Why Software Patents Stifle Innovation And Kill Competition - Video
Software Patents Stifle Innovation And Kill Competition In Favour Of A Few.
A software patent effectively stifles innovation and ensures that an elite few reap the rewards, while everyone else is left out in the cold. While Copyright, Copyleft and Creative Commons licenses protect authors work in accordance with their wishes, Software Patents choke creativity by applying 20 year monopolies on broad, ill defined ideas that effectively make innovation a legal minefield.
Photo credit: Patent for the invention of the laser - (c) Bell Labs
When a software program is written, it is automatically covered by copyright law. This simple legal concept protects the authors of software just as it protects the authors of books, movies, music and other creative endeavors. If I were to write an application, just as if I were to write a novel, my idea would be protected by copyright.
Patents do not protect individual works. Instead, they are designed to create powerful monopolies and prevent competitors from making products or services that might overlap with their broad, general function. The benefit to the patent holder is that they can effectively crush, or demand compensation, for any new works that touch on their patented idea, ensuring that better or different services and software are never allowed to exist.
What Is A Software Patent?
"Patents were originally introduced to protect concrete and physical inventions. Any type of state protectionism is a contract between the creator and society, under which society abridges certain freedoms in return for increased productivity through financial compensation.
Specifically, patent law gives inventors an exclusive right to new technology for 20 years in return for publication of the technology's specifications and for use of the technology in the monopolist's products. So, if allowing patents wouldn't lead to increased productivity, and they wouldn't benefit the whole of society; they would be a bad idea.
While traditional patents were for concrete and physical inventions, software patents cover inventive ideas."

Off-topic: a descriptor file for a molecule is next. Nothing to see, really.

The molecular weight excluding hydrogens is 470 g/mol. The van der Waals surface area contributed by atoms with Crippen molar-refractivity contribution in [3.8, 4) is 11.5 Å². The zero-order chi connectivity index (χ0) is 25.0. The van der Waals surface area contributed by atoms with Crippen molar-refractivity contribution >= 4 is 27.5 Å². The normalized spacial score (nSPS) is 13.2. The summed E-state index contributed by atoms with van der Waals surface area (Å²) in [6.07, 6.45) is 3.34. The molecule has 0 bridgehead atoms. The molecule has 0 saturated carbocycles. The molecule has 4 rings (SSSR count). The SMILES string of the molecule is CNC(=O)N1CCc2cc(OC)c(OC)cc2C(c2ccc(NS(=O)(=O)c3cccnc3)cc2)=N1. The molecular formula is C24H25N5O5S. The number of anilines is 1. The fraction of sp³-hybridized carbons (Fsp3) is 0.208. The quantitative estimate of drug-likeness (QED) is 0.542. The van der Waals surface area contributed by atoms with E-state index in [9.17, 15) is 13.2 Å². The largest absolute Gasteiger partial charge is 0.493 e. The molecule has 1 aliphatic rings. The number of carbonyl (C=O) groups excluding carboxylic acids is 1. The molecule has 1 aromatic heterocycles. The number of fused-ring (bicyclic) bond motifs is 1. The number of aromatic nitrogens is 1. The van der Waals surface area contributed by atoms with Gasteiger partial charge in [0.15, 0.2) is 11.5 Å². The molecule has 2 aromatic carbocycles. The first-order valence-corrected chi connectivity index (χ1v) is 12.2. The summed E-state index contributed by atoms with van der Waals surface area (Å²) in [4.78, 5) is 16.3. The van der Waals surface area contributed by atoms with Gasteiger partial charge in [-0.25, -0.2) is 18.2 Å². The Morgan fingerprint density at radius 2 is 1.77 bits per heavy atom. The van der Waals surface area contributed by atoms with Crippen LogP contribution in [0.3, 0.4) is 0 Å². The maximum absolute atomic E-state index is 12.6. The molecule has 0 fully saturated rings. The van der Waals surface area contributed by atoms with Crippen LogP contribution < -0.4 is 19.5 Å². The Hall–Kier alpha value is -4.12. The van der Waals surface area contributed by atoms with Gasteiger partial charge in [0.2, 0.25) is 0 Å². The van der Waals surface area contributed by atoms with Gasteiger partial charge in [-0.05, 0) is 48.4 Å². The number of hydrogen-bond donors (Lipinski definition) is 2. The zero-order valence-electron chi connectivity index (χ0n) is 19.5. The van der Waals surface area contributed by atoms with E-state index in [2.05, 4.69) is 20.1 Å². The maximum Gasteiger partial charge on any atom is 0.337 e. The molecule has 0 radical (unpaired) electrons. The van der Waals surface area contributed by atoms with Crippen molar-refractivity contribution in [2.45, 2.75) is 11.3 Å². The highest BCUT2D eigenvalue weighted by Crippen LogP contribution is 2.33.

In applying patents designed to protect physical, concrete objects to nebulous, broad and general ideas companies are able to ensure that their competitors have little chance of encroaching upon their business with similar or related ideas.
How Broad Are These Patents?
The Foundation for a Free Information Infrastructure (FFII) is a non-profit association that advocates copyright, but draws attention to the dangers of Software Patents. To illustrate just how powerful patents can be in stifling innovation and maintaining monopolistic practices, they created a powerful example of how existing patents could close down a simple web shop, due to infringement of no less than twenty patents.
Photo credit: Ole Tange
- 1.) Webshop: Selling things over a network using a server, client and payment processor, or using a client and a server - EP803105EP738446
- 6.) View/download film: Video data distribution through the web - EP933892
- and 15.) Support database: Network support system using databases - EP673135
Do Patents Really Pose A Threat?
It would seem that these ideas are so broad as to be unenforceable, so do we really have to worry about companies patenting such sweeping ideas?
In a word, yes. While video sharing sites, web shops and sites using database support get away with being in breach of patents, the existence of such patents allow large companies to throw their weight around and crush upstart developers work before it ever sees the light of day. The smaller the company, and the less legal resources it has behind it, the easier it is for monolithic patent holders to wipe out innovation with legal threats.
Ambitious patent holders keen to dispense with competition and ensure their monopolies continue to resort to the patent system to close doors and stifle invention. Social Networking giant Friendster own a patent for "social networking", surely one of Web 2.0's most important, prevailing ideas. This patent, (detailed at RedHerring.com), refers simply to a "system, method, and apparatus for connecting users in an online computer system based on their relationships within social networks."
The potential for Friendster to wield this patent against innovators and start ups is huge, and serves as just one example among thousands that threaten to keep innovation at bay, and money in the pockets of a well protected few.
Video Source: FFII
Read More Elsewhere
If you are interested in learning more about Software Patents and the threat they pose to innovation, creativity and independent publishers and businesses, you might want to check out:
- www.ffii.org - The Foundation for a Free Information Infrastructure
- www.nosoftwarepatents.com - No Software Patents - available in 17 languages
- http://noepatents.eu.org/ - No E-Patents
- www.economic-majority.com/ - The Economic Majority Against Software Patents
- O'ReillyNet.Com - Software Patents in the EU
Reference: The Foundation for a Free Information Infrastructure
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